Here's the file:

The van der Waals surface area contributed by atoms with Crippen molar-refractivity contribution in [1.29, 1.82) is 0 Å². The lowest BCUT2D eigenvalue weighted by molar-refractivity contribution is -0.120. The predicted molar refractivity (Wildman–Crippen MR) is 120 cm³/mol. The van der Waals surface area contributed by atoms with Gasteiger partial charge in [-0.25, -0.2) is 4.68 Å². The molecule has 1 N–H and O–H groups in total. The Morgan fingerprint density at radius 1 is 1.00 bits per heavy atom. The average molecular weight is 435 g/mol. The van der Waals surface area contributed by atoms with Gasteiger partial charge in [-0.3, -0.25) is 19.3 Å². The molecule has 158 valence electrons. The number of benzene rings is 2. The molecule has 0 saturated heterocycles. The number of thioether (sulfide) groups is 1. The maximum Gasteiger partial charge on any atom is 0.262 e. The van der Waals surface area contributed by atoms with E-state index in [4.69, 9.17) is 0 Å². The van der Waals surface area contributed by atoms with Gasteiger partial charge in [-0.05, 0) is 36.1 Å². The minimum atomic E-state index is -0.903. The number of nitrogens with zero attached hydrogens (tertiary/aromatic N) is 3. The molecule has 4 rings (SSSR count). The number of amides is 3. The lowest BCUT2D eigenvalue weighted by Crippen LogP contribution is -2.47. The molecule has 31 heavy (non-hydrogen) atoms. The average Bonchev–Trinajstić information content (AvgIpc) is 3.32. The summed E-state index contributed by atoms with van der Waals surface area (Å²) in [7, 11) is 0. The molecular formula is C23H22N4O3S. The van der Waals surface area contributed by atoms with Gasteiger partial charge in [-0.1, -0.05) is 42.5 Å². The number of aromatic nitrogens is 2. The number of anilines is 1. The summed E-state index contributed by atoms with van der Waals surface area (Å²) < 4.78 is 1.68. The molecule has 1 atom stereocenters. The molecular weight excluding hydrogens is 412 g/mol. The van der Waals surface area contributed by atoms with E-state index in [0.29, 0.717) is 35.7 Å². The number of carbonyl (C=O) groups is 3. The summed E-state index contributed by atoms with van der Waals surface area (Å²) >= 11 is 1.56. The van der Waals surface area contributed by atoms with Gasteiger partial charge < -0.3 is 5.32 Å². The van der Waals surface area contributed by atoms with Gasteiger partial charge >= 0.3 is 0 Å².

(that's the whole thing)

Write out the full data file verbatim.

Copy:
The van der Waals surface area contributed by atoms with Crippen molar-refractivity contribution in [1.29, 1.82) is 0 Å². The lowest BCUT2D eigenvalue weighted by molar-refractivity contribution is -0.120. The predicted molar refractivity (Wildman–Crippen MR) is 120 cm³/mol. The van der Waals surface area contributed by atoms with Gasteiger partial charge in [-0.25, -0.2) is 4.68 Å². The molecule has 1 N–H and O–H groups in total. The Morgan fingerprint density at radius 1 is 1.00 bits per heavy atom. The average molecular weight is 435 g/mol. The van der Waals surface area contributed by atoms with Gasteiger partial charge in [-0.3, -0.25) is 19.3 Å². The molecule has 158 valence electrons. The number of benzene rings is 2. The molecule has 0 saturated heterocycles. The number of thioether (sulfide) groups is 1. The maximum Gasteiger partial charge on any atom is 0.262 e. The van der Waals surface area contributed by atoms with E-state index in [4.69, 9.17) is 0 Å². The van der Waals surface area contributed by atoms with Gasteiger partial charge in [-0.05, 0) is 36.1 Å². The minimum atomic E-state index is -0.903. The number of nitrogens with zero attached hydrogens (tertiary/aromatic N) is 3. The molecule has 4 rings (SSSR count). The number of amides is 3. The lowest BCUT2D eigenvalue weighted by Crippen LogP contribution is -2.47. The molecule has 31 heavy (non-hydrogen) atoms. The average Bonchev–Trinajstić information content (AvgIpc) is 3.32. The summed E-state index contributed by atoms with van der Waals surface area (Å²) in [7, 11) is 0. The molecular formula is C23H22N4O3S. The van der Waals surface area contributed by atoms with Gasteiger partial charge in [-0.1, -0.05) is 42.5 Å². The number of aromatic nitrogens is 2. The number of anilines is 1. The summed E-state index contributed by atoms with van der Waals surface area (Å²) < 4.78 is 1.68. The molecule has 1 atom stereocenters. The molecular weight excluding hydrogens is 412 g/mol. The van der Waals surface area contributed by atoms with E-state index in [0.29, 0.717) is 35.7 Å². The number of carbonyl (C=O) groups is 3. The summed E-state index contributed by atoms with van der Waals surface area (Å²) >= 11 is 1.56. The van der Waals surface area contributed by atoms with Gasteiger partial charge < -0.3 is 5.32 Å². The van der Waals surface area contributed by atoms with Gasteiger partial charge >= 0.3 is 0 Å².